Back in the woods, several zombies attack Buttons and eat him alive. (Damn you show.) Aaron and Daryl bond over dispatching the Buttons-eating zombies. (Yay!)
Once they get back to town and it’s obvious Daryl isn’t going to the party, Aaron invites him in for spaghetti with Eric, who’s still laid up with a broken ankle.
After dinner, Aaron’s true motives are revealed. He wants Daryl to become a recruiter for the town.
Aaron is smart in the way that he asks him. He takes Daryl to the garage where there is a disassembled motorcycle. Supposedly, the parts were all there when Aaron moved in. Daryl can put the bike together and keep it, if he accepts the job.
Aaron also understands Daryl in a way that no one else in the town does:
“Right now, you need to be out there sometimes. So do I.”
That line makes me wonder if Aaron is playing the same game as Carol. There’s more to him than we know.
And like Carol, he understands that Daryl has a good heart underneath all of that dirty exterior.
“You do know the difference between a good person and a bad person.”
At the party, we meet Jessie’s husband, the town doctor. Jessie reminds Rick that the people of his group aren’t the only ones to go through a lot of dark shit. Rick needs that reminder. He does think he and his family are the end all be all of survival. They’re strong, that’s not in question, but they aren’t special snowflakes. Rick needs that reality check.
This episode is titled Forget, but that’s not what anyone in the town wants them to do. Putting down your burdens doesn’t mean forgetting them and it doesn’t mean living in denial either. It does take a long time to come to that realization, and some people never make it there, but I hope everyone in our group does.
Rick may be adjusting to Alexandria life faster than he realizes. There is a scene where he hands Judith to Jessie and they have a moment. Rick leans in and kisses her on the cheek. It’s clear he wanted to do more. It’s not clear how she feels about it.
His attraction to her may seem random, but she is a mother and a wife. She represents normalcy, in the same way that Lori represented the normalcy of the past for him.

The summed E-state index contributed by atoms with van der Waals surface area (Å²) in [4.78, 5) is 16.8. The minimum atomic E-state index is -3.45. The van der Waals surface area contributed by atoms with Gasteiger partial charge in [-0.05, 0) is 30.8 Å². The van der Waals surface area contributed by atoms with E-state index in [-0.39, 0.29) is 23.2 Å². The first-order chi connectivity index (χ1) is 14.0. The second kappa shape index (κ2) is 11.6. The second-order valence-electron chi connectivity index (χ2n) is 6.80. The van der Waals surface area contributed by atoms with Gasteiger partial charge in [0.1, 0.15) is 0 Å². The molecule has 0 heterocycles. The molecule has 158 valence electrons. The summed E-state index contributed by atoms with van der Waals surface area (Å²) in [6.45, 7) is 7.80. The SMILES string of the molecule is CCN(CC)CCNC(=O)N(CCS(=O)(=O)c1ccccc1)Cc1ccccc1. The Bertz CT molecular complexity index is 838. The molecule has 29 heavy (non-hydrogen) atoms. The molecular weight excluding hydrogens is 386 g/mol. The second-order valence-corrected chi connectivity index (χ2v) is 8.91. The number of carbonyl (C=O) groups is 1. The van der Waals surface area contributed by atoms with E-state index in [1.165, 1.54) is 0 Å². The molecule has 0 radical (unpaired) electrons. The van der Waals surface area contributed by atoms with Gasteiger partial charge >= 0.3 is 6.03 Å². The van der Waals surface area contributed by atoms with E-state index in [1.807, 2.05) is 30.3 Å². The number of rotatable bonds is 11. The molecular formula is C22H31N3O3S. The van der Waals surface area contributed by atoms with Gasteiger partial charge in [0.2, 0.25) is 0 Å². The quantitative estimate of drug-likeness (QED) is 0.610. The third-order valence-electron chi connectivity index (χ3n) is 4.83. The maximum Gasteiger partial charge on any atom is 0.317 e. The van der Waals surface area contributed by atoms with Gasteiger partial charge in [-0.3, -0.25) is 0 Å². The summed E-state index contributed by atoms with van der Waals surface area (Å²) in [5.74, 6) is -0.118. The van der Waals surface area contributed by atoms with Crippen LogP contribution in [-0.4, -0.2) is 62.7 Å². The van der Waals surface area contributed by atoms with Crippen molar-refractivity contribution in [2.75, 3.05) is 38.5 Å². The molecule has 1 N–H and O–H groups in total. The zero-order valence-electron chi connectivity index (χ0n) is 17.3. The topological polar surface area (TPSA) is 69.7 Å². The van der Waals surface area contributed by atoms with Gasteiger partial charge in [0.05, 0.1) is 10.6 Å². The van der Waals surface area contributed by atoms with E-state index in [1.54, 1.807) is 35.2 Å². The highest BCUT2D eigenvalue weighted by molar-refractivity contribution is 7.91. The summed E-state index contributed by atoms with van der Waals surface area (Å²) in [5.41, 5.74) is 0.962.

Sasha’s time at the party turns into a disaster. She can’t cope with not having to worry. She can’t cope with not having to be afraid. Like I said earlier, she can’t shut off what’s become her psychological DNA.
Carol sneaks in to get the guns but she is followed by Sam, Jessie’s son. He’s hoping to get cookies. Poor kid. She asks him to keep him finding her a secret. He says he won’t do it because he can’t lie to his mother.
This is when Carol becomes someone we don’t know. Someone we have never met.
I’m not going to say that she threatens Sam’s life. That’s not what she does. She terrifies him – and even that isn’t a strong enough word.
She tells him that one day he will wake up and not be in his bed. He’ll be outside of the town wall and no one will hear him scream. Then walkers will come. They’ll eat him piece by piece, all the while he’ll scream and no one will save him.
Up until now, I’ve loved Carol’s journey. Yes, we’ve seen her kill a child, but she killed a murderous child and it destroyed her. Perhaps it destroyed her so much that it evaporated any good she had left. It is very difficult for me to see any good in this woman now.
Rick patrols the town and waves to Jessie and her husband. When he sees Jessie’s husband put his arm around her, he reaches back and touches his gun. It’s not just the town he’ll take if he wants it.
Then, hears a walker on the other side of the wall. He goes to where it is and leans against the wall. It’s almost as if he’s craving war and the destruction of the town.
It does seem like that is what he and Carol want and if they keep up with their current behavior, that’s exactly what will happen.
What do you think? Has of this terror turned out heroes into villains? (Please no comic book spoilers in the comments!)
The Walking Dead airs Sundays at 9 on AMC.